Planning an exit out of the easy money regime
Mains: G.S. III Indian Economy
- Reserve Bank of India (RBI) embarked on an extraordinary expansionary policy to manage the financial pressures unleashed by COVID-19. It slashed policy interest rates aggressively, flooded the market with an unprecedented amount of liquidity and instituted a slew of measures for targeted assistance to especially distressed sectors.
- As we sight springshoots in the economy, the RBI must be planning for a non-disruptive exit out of the easy money regime. Crisis management is a percentage game.
- When the house is on fire, central banks do what they think has the best chance of dousing the flames, shedding their characteristic deliberation.
- In contrast, reversing a crisis-driven expansionary policy has to be a deliberative process, with the timing and sequencing carefully planned. Indeed, one of the big lessons of the global financial crisis is that any missteps on the exit path by way of commission, omission, or importantly communication, can be costly in macroeconomic terms.
- So what are the challenges that the RBI will confront on the way out?
- By far the biggest challenge will be to manage the tension between restraining inflation and supporting the recovery. This is a policy dilemma even when the macroeconomic situation is benign; the pandemic, shrouded in unusual uncertainty, has made the dilemma much sharper.
- Inflation remained above the RBI’s target band for the past several months, and according to the RBI’s own estimates, is expected to remain above the band for the next several months. Yet, the MPC decided against any rate action out of concerns for growth and financial stability. The MPC expects inflation to soften on its own in the weeks ahead as supply chains, disrupted by the lockdown, normalise, and the bumper winter crop comes into the market.
- There is the risk that persistent high inflation expectations would result in food inflation getting more generalised.
- Core inflation could firm up because of rising input prices.
- There are concerns that the recovery, for all the positive signals, is still fragile. It has also been uneven and unequal, with large industries finding their foothold while small and medium enterprises and the entire informal sector continue to be in distress. And there is heightened concern about an aggravated unemployment problem caused by big firms retrenching labour to cut costs.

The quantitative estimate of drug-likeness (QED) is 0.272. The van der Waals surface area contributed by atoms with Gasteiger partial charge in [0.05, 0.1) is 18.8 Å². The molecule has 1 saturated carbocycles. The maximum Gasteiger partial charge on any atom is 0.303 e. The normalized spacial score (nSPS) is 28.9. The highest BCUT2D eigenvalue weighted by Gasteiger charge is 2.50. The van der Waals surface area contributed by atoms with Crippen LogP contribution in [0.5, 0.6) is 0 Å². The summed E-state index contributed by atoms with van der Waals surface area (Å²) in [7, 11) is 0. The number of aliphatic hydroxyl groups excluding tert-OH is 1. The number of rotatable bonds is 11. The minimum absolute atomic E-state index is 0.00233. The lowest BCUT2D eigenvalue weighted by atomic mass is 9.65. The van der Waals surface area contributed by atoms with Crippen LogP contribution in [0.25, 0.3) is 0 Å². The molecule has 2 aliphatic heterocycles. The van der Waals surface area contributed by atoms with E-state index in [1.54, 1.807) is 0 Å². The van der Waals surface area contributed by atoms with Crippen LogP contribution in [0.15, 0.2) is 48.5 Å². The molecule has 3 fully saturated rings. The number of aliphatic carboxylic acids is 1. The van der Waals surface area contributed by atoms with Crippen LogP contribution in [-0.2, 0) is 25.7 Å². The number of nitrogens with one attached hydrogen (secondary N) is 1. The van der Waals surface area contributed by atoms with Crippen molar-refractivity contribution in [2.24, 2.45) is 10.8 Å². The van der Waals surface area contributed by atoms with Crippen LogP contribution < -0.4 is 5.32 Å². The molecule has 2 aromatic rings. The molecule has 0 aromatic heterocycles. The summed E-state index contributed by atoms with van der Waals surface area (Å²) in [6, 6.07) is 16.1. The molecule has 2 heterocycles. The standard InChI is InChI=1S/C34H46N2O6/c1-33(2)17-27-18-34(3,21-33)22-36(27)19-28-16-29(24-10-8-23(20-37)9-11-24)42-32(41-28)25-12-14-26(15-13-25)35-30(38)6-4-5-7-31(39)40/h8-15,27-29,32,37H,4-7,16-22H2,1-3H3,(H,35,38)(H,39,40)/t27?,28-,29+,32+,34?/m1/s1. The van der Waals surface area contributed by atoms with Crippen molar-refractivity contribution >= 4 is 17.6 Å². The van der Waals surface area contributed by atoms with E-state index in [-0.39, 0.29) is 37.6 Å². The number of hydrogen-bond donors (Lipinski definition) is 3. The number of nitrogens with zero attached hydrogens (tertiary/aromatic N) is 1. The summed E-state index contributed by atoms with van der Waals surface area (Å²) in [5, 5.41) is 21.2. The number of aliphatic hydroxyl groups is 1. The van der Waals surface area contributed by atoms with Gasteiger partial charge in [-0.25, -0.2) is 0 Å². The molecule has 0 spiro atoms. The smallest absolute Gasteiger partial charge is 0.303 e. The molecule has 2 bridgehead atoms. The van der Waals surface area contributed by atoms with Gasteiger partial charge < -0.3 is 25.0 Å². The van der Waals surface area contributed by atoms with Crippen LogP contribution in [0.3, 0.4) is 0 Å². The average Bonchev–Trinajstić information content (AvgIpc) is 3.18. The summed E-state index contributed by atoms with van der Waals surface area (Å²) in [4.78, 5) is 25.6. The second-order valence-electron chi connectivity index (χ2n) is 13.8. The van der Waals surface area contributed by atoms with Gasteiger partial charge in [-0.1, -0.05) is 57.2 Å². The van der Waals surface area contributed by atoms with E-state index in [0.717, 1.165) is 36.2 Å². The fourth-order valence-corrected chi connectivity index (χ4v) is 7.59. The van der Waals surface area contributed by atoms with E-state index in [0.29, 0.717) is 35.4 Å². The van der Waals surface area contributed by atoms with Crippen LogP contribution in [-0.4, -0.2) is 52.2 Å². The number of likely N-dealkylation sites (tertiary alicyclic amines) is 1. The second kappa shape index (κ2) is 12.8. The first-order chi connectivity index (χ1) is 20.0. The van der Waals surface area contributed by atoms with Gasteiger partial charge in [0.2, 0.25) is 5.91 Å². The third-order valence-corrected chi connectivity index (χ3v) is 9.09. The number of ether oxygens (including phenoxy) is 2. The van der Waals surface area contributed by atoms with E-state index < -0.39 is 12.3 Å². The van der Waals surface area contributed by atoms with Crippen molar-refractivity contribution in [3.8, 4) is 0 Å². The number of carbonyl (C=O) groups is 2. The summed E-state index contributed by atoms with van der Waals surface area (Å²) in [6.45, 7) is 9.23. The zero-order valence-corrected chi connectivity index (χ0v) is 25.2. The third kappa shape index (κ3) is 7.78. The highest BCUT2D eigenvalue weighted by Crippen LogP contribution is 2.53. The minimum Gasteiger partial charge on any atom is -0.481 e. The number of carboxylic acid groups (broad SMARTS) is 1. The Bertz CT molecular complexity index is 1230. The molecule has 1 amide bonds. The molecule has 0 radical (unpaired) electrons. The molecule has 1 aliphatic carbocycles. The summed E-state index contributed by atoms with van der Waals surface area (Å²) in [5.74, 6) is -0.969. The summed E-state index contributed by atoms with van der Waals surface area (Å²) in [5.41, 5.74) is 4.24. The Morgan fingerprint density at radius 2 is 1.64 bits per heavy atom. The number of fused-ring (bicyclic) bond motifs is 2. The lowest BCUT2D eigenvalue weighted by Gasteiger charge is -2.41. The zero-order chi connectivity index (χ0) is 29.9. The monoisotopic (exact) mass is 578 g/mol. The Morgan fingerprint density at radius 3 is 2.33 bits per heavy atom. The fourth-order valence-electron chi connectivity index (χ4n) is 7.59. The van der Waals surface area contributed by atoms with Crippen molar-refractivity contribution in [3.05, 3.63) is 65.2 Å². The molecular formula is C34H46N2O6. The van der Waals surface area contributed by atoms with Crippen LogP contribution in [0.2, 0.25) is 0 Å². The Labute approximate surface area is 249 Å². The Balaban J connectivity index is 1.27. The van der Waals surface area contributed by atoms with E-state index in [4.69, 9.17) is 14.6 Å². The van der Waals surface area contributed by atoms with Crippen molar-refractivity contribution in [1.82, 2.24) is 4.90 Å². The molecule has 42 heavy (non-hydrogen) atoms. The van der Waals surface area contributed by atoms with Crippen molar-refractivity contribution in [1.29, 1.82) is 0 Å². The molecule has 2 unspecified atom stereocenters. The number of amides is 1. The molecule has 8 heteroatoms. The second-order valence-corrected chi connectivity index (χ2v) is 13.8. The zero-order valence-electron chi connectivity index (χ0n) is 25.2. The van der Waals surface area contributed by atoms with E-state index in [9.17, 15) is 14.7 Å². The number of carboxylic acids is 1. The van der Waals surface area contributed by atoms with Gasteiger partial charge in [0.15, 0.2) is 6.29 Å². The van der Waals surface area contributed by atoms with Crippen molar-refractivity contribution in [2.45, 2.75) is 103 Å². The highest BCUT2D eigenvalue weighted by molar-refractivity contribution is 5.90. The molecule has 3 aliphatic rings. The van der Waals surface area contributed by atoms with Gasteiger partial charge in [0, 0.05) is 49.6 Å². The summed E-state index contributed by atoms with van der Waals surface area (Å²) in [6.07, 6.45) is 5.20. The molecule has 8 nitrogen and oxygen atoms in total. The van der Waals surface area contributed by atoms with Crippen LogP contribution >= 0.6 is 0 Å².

- Apart from the upside risks to inflation and downside risks to growth, the RBI should also be concerned about the plight of savers who are being short-changed by low interest rates at a time of high inflation. All these concerns taken together make a complex cocktail of dilemmas for the RBI as it seeks to normalise the policy rates.
- A second and related challenge will be to withdraw the ‘excess’ liquidity in good time. Banks are routinely depositing trillions of rupees with the RBI every day, evidencing that all the money that the central bank unleashed into the system is not doing much good anymore. For sure, there was a clear purpose behind the RBI joining the global central bank bandwagon of ‘dash for cash’ — to inspire confidence in the economy when confidence was at very low ebb. Hopefully, we are out of that abyss now and it is time to think of an exit.
- Every financial crisis can be traced back to mispricing of risk, and mispricing of risk is what results when there is too much liquidity sloshing around the system for too long. It will drive investors into dodgy ventures and threaten financial stability.
- As the RBI seeks to guard financial stability by normalising liquidity, it will have to contend with possible market tantrums. The RBI will have to manage its communication as carefully as it does the liquidity withdrawal.
- The third big challenge for the RBI going forward which will be to restrain the rupee from appreciating out of line with fundamentals. Here, the RBI is confronted with a classic case of ‘the impossible trinity’ — of keeping doors open for capital flows while simultaneously maintaining a stable exchange rate and restraining inflation. Maintaining a policy balance across all three conflicting objectives can be tricky.
- The current account surplus this year together with massive capital flows has meant a surfeit of dollars in the system putting upward pressure on the rupee which is already overvalued in real terms. The RBI has absorbed nearly $90 billion this fiscal year to prevent exchange rate appreciation and to maintain the competitiveness of the rupee.
- The RBI’s ability to continue to intervene in the forex market will be constrained by its anxiety about how the resultant liquidity might aggravate inflation and the risk to financial stability. Managing the impossible trinity will be a tricky challenge for RBI going forward.
- It is better to be rough right, as Keynes said, than be precisely wrong. That should be the guiding principle for RBI as it navigates its way out of the crisis driven easy money policy.
Monetary Policy of the country can be a possible tool to ensure social justice in the society as envisaged under the Constitution of India. Discuss.